It’s been 2 weeks since I have blogged.
But it’s an issue and I think it’s time for some honesty. The following is entirely the fault of Anne McCrossan and Chris Watson, but even I have to admit that it’s been a long time coming and it’s purely coincidental that two conversations from different angles collided within such a short period of time.
I’d like to think that I don’t shy away from difficult subjects on this blog. Read back and there’s some pretty honest stuff buried in there. And then I became a Civil Servant. And suddenly it wasn’t so easy any more.
My name is Louise, I used to be considered, I think, a ‘social media expert’ in government circles and I am scared.
I’ve been too scared to tweet. Too scared to retweet. Too scared to comment and too scared to blog.
Every single time I’ve sat down to write a blog post, I’ve ended up writing a paragraph and then exiting the post, leaving it in draft to sit and fester, never to see the light of day. My Twitter presence has dwindled to occasional retweets and banal comments on my working life – the safe bits, in other words. The boring bits. The bits that couldn’t possibly be misconstrued.
Take last Thursday for example. I was at an open data event at Imperial College as part of Teacamp which is an event which is not government affiliated nor officially run. It’s an event run and managed by Jane O’Loughlin, requires a lot of hard work to keep going and while she is a Civil Servant, and it’s run mostly for Civil Servants, it’s also open to others as well. Someone from the open data community commented about circumventing private sector data storage such as Nectar Card information by asking people to voluntarily contribute the data themselves to a central gathering point.
I tweeted, in 140 about this, contributing my own little bit of observation to the #teacamp hashtag.
A day later, an old friend said it was an irresponsible attitude for government to take. My heart sank, and I immediately replied back that I had been at a non-government event, had merely been relaying someone else’s idea who was not a Civil Servant and this was absolutely not government policy or attitude or opinion or anything else besides.
It’s all about context. I’ve only got 140 to play with. If you read the rest of the #teacamp tag from last Thursday then you’d understand it was actually unlikely that that comment would have been uttered by a Civil Servant (we were in the minority at the event, I think it’s fair to say). But that friend didn’t and so took my comment out of context and so misinterpreted the comment.
Was it his fault for taking it out of context? Or mine for assuming a hashtag was enough context?
It scares me. It’s hard. I am not going to lie – every single time I tweet these days I question what I am tweeting and whether it’s breaking the Civil Service Code, the rules which I, as a Civil Servant, must abide by 24 hours a day, 7 days a week, 365 days a year. Add to this that I am in a politically restricted post, and be impartial takes on another dimension above that laid out in the Code itself. Then there’s the fact that people who may hold my future career in my hands may read what I say, that journalists do too (some, in fact most, because I used to write and now don’t and they simply haven’t unfollowed me, but nevertheless are very there), that our Executive Director too follows me, and the weight that weighs every time I press tweet is not inconsiderable.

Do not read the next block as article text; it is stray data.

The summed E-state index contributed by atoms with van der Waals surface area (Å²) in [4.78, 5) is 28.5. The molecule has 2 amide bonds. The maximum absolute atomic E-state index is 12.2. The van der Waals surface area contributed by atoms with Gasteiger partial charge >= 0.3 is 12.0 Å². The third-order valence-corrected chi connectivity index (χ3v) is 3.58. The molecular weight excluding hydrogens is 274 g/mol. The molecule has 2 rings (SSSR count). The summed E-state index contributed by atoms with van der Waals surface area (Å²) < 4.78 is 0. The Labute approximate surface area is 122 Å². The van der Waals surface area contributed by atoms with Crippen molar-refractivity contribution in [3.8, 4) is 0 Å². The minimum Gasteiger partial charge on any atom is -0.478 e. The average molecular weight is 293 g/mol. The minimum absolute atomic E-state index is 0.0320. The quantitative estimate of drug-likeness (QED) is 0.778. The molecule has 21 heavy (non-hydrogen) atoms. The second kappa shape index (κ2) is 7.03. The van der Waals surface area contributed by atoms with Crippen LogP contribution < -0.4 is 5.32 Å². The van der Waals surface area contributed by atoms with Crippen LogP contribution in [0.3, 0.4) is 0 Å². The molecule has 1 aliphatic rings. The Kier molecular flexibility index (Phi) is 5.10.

And the absolute worst thing? I was the very first person in line, not so long ago, telling people how damn easy all this was, that it was just communication, that it’s not scary, just get on with it, the benefits far outweigh the risks.
Well, here’s the thing. They do. They really do. I connect people on a weekly basis who can and do help each other. I do it inside government via email as much as I do visibly on Twitter. If someone wants a hand with something, if I don’t know the answer, I’ll know someone who does. There is nothing wrong with that. There is nothing wrong with maintaining reputation as a trusted source by pointing people at interesting articles and blog posts. There is nothing wrong in taking responsibility for my own learning, and sharing that learning with others who may benefit. There is nothing wrong, even, with talking to MP’s or other Civil Servants on Twitter. What would be wrong would be allowing anyone to think they knew my political partiality (which I don’t have, and never have had, as I’ve repeatedly mentioned in this blog) by the volume or sway of the signposting or retweets or conversations.
So it comes down to this.
Yes I should think before I tweet and before I post, in the same way I should consider responses to emails or questions face to face. Yes I should make a conscious effort not to break the Code that I am bound by. But I think that what it comes down to, for me, is that if I can justify my actions, they don’t break the Code and, as happened last week, I can explain clearly and quickly if someone has incorrectly taken something out of context, I’m covered.
Because on the flip side of this, there is a ‘thing’ around people getting to see that Civil Servants are normal people. Just normal people. We read MIT review, Forbes, Boing Boing and El Reg. We disagree with some things that happen in the world, we find science fascinating, we watch in awe as David Attenborough shows us yet more of the wonders of the world, and we get stuck in snow related transport failures. Just like everyone else. We are not faceless, we are not boring, we don’t wear bowler hats (well, most of us) and we have opinions.
But we also have rules and legislation which ensures you can’t know some of those opinions. Never discuss religion, sex or politics, my father used to say. Words to live by, say I.